We’re Doing Sex Wrong: What Weinstein, #MeToo, & This Wake of Sexual Assault Scandals Reveals

Top (from left): Al Franken, Charlie Rose, Louis C.K., Roy Moore. Bottom: John Besh, Kevin Spacey, Jeremy Piven, and Richard Dreyfuss. (AP images)

The past month or so, we’ve seen incident after incident after incident of sexual harassment, assault, and misconduct (Weinstein, Franken, Moore, etc.). We’ve witnessed (or participated in) the #MeToo trend, bringing awareness to and identifying what is apparently a pervasive problem in our society. Yet, as these scandals have unfolded, many have responded with shock and surprise. “I can’t believe that [so and so] did that…”

Christians believe in the doctrine of sin — that humanity is broken and rebellious against God, rejecting his good purposes. And so, on the one hand, Christians are never totally surprised when humanity acts heinously. We have theological categories for this.

On the other hand, there’s a certain level of shock that should always be present — a shock that matches the degree of sin’s audacity. Even as we understand humanity’s disposition to sin and propensity to commit great acts of evil, this reality doesn’t make sin any less appalling. Furthermore, due to God’s (common) restraining grace on humanity, we expect people to treat others with a certain base-level of dignity, even in their sinfulness.

But, at this point in the cultural story, if you’re still surprised when the latest sexual assault scandal emerges, you shouldn’t be.

If you aren’t a Christian, then frankly, maybe you don’t have the categories for things like humanity’s brokenness — you reject this idea of our inherent sinfulness. And so the scandals are in some part shocking. It’s hard to make sense of this, for you. As such, these cases serve as an implicit challenge to your worldview.

It always amazes me when people affirm that humanity is basically good, and then turn around with shock and horror when that same humanity commits horrendous acts of evil over and over — a fact that obviously defeats their stated hypothesis.

(While we’re at it, this goes for the recent mass shootings as well. It’s an unfortunate spectacle to watch a culture, which rejects a consistent notion of sin and evil, attempt to grapple and make sense of these acts of undeniable evil and depravity.)

But furthermore, we shouldn’t be surprised (appalled? — yes; horrified? — yes; complacent or excusing? — absolutely not; but surprised, as if this were something unexpected, unusual, or out of character — no) because at this point it is quite clear that we, as a culture, have a problem. It’s more than a few bad apples, isn’t it? (E.g., see here, here, and here.) Can anyone argue with that at this point?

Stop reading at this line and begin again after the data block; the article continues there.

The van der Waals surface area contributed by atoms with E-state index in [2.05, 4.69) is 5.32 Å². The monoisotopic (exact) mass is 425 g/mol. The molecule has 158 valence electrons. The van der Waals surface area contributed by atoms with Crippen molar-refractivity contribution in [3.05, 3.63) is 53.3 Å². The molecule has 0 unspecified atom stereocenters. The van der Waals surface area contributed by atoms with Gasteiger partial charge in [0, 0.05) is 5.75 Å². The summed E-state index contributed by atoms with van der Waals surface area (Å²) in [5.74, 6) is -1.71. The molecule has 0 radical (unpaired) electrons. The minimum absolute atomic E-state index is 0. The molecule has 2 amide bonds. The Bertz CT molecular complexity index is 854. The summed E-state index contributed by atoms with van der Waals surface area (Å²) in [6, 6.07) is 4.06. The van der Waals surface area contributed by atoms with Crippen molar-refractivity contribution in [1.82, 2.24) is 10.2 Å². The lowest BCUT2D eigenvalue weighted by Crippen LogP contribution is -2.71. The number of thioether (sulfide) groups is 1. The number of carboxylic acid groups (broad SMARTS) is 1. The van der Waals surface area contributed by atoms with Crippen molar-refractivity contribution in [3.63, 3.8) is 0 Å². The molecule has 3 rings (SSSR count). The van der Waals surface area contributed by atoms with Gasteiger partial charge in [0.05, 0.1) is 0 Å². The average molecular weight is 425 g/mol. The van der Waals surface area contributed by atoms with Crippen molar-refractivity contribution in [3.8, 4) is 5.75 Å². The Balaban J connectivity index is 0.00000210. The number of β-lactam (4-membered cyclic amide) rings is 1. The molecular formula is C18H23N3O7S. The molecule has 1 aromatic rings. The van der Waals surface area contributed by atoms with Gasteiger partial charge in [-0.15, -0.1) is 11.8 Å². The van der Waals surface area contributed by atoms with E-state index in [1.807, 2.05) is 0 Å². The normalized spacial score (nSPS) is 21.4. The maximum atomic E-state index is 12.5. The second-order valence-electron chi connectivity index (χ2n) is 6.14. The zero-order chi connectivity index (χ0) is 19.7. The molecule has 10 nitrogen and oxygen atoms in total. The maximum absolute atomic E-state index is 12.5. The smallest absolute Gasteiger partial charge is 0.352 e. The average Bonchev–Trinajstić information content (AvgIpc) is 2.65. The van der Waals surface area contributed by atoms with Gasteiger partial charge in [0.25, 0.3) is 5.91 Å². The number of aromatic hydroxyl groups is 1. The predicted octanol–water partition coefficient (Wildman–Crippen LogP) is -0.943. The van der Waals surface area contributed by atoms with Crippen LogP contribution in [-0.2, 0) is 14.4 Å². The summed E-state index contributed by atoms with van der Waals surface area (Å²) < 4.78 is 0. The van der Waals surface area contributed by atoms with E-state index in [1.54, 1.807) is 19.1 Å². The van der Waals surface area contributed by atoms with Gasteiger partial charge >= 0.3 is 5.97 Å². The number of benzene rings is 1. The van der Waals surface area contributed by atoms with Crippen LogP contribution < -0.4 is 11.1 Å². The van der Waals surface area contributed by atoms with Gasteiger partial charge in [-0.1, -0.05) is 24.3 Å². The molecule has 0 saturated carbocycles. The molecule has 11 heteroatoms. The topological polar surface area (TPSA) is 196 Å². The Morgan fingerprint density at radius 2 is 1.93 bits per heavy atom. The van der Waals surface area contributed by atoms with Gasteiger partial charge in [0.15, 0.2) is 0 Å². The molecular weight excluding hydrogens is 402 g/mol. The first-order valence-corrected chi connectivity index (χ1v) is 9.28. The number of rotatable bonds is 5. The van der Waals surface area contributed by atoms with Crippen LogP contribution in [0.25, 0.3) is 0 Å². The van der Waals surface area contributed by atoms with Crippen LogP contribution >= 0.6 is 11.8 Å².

As Christine Emba says in her piece at the Washinton Post, “[T]he excesses of our current sexual ethic are coming up against their consequences….” We have a culture — even an ethic, and our very view of sexual experience — that apparently enables, empowers, fosters, and maybe even encourages this sort of thing — not overtly and explicity obviously (at least, not in most settings or by most people), but covertly and implicitly.

Allow me to cite the insights of others here. And even if you don’t agree with every detail below, the general direction is hopefully recognizably perceptive and challenging.

Emba continues,

[On] America’s prevailing and problematic sexual ethic — one that is in no small part responsible for getting us into this sexual misconduct mess in the first place. … At the bottom of all this confusion sits a fundamental misframing: that … our sexual freedom should be circumscribed only by the boundary of consent. Any other obstacle is not to be borne. …

It’s unlikely that we’ll return to a society in which sexual encounters outside of marriage are disallowed or even discouraged — that sex train has already left the fornication station, if it was ever properly there to begin with. But now could be the time to reintroduce virtues such as prudence, temperance, respect and even love. We might pursue the theory that sex possibly has a deeper significance than just recreation and that ‘consent’ — that thin and gameable boundary — might not be the only moral sensibility we need respect. …

See Carl Trueman’s words to this effect on Hollywood’s Moral Contradiction Amidst the Weinstein Scandal. “[S]ex is deeply significant, and intrinsically so—and no amount of pop-culture trivialization can remove this stubborn fact.”

Michael Wear Tweeted the following:

This is what happens when sexuality breaks its divinely designed placement within the covenant of marriage. This is what it looks like when a culture recreationalizes sex ( = the mere exchange of pleasures, like an economic transfer), fixates on it as if it is an ultimate, and makes its purpose, pursuit, and goal one’s own self-gratification.

And as we’ve witnessed, this epidemic isn’t one that knows our neat ideological boundaries. Both so-called pro-women, liberal feminists and right-wing advocates of “traditional values” seem to be affected by the disease. Lesson learned: Our culture of abuse is pervasive.

Advertisements